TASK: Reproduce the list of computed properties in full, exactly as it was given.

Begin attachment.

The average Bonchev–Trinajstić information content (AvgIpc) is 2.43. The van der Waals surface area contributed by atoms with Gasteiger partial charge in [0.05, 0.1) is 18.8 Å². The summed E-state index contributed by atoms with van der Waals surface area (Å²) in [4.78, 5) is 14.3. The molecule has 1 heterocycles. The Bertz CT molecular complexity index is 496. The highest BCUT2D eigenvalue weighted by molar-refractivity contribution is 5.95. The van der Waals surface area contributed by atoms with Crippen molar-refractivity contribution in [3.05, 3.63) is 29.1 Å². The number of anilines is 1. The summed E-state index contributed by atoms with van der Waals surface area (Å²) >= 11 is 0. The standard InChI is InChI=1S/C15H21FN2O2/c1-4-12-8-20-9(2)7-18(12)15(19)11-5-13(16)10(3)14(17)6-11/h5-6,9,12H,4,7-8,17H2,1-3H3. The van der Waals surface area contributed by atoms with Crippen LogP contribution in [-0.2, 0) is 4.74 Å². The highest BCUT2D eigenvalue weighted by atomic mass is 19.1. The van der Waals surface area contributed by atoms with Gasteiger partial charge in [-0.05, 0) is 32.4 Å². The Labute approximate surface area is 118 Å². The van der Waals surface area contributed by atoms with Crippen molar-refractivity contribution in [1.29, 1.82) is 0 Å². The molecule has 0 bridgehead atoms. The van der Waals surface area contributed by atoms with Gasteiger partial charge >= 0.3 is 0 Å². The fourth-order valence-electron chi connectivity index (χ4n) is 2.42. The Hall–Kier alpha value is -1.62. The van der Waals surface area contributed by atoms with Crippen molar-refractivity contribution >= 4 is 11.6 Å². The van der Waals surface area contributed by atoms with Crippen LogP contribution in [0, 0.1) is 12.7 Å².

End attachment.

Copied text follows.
The average Bonchev–Trinajstić information content (AvgIpc) is 2.43. The van der Waals surface area contributed by atoms with Gasteiger partial charge in [0.05, 0.1) is 18.8 Å². The summed E-state index contributed by atoms with van der Waals surface area (Å²) in [4.78, 5) is 14.3. The molecule has 1 heterocycles. The Bertz CT molecular complexity index is 496. The highest BCUT2D eigenvalue weighted by molar-refractivity contribution is 5.95. The van der Waals surface area contributed by atoms with Crippen molar-refractivity contribution in [3.05, 3.63) is 29.1 Å². The number of anilines is 1. The summed E-state index contributed by atoms with van der Waals surface area (Å²) >= 11 is 0. The standard InChI is InChI=1S/C15H21FN2O2/c1-4-12-8-20-9(2)7-18(12)15(19)11-5-13(16)10(3)14(17)6-11/h5-6,9,12H,4,7-8,17H2,1-3H3. The van der Waals surface area contributed by atoms with Crippen LogP contribution in [-0.2, 0) is 4.74 Å². The highest BCUT2D eigenvalue weighted by atomic mass is 19.1. The van der Waals surface area contributed by atoms with Gasteiger partial charge in [-0.05, 0) is 32.4 Å². The Labute approximate surface area is 118 Å². The van der Waals surface area contributed by atoms with Crippen molar-refractivity contribution in [1.29, 1.82) is 0 Å². The molecule has 0 bridgehead atoms. The van der Waals surface area contributed by atoms with Gasteiger partial charge >= 0.3 is 0 Å². The fourth-order valence-electron chi connectivity index (χ4n) is 2.42. The Hall–Kier alpha value is -1.62. The van der Waals surface area contributed by atoms with Crippen molar-refractivity contribution >= 4 is 11.6 Å². The van der Waals surface area contributed by atoms with Crippen LogP contribution in [0, 0.1) is 12.7 Å².